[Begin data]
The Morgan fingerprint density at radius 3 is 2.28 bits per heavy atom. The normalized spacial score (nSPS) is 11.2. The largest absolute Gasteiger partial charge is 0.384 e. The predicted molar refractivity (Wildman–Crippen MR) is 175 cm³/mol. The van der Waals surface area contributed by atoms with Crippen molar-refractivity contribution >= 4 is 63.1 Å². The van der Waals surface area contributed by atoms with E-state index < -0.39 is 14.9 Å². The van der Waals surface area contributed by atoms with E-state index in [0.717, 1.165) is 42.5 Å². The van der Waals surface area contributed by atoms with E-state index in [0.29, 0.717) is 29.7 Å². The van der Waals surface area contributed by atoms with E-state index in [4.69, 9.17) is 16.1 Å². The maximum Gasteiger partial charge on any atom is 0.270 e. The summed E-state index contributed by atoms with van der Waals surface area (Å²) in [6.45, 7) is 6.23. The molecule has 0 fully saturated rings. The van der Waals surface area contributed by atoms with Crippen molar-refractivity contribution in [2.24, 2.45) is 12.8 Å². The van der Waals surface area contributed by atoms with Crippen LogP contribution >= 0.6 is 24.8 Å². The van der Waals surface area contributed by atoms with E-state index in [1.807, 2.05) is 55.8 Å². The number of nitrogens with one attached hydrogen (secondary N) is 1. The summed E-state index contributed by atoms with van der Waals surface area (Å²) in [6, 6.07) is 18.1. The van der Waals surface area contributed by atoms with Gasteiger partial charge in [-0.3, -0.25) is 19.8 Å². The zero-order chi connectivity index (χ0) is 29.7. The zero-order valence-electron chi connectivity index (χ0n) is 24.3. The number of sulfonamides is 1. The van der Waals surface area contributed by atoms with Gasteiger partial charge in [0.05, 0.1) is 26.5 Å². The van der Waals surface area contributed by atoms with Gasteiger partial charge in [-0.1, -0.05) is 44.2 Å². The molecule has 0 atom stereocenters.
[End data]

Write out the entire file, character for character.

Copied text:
The Morgan fingerprint density at radius 3 is 2.28 bits per heavy atom. The normalized spacial score (nSPS) is 11.2. The largest absolute Gasteiger partial charge is 0.384 e. The predicted molar refractivity (Wildman–Crippen MR) is 175 cm³/mol. The van der Waals surface area contributed by atoms with Crippen molar-refractivity contribution >= 4 is 63.1 Å². The van der Waals surface area contributed by atoms with E-state index < -0.39 is 14.9 Å². The van der Waals surface area contributed by atoms with E-state index in [0.717, 1.165) is 42.5 Å². The van der Waals surface area contributed by atoms with E-state index in [0.29, 0.717) is 29.7 Å². The van der Waals surface area contributed by atoms with E-state index in [4.69, 9.17) is 16.1 Å². The maximum Gasteiger partial charge on any atom is 0.270 e. The summed E-state index contributed by atoms with van der Waals surface area (Å²) in [6.45, 7) is 6.23. The molecule has 0 fully saturated rings. The van der Waals surface area contributed by atoms with Crippen molar-refractivity contribution in [2.24, 2.45) is 12.8 Å². The van der Waals surface area contributed by atoms with Crippen LogP contribution >= 0.6 is 24.8 Å². The van der Waals surface area contributed by atoms with E-state index in [1.807, 2.05) is 55.8 Å². The number of nitrogens with one attached hydrogen (secondary N) is 1. The summed E-state index contributed by atoms with van der Waals surface area (Å²) in [6, 6.07) is 18.1. The van der Waals surface area contributed by atoms with Gasteiger partial charge in [-0.3, -0.25) is 19.8 Å². The zero-order chi connectivity index (χ0) is 29.7. The zero-order valence-electron chi connectivity index (χ0n) is 24.3. The number of sulfonamides is 1. The van der Waals surface area contributed by atoms with Gasteiger partial charge in [0.05, 0.1) is 26.5 Å². The van der Waals surface area contributed by atoms with Gasteiger partial charge in [-0.1, -0.05) is 44.2 Å². The molecule has 0 atom stereocenters.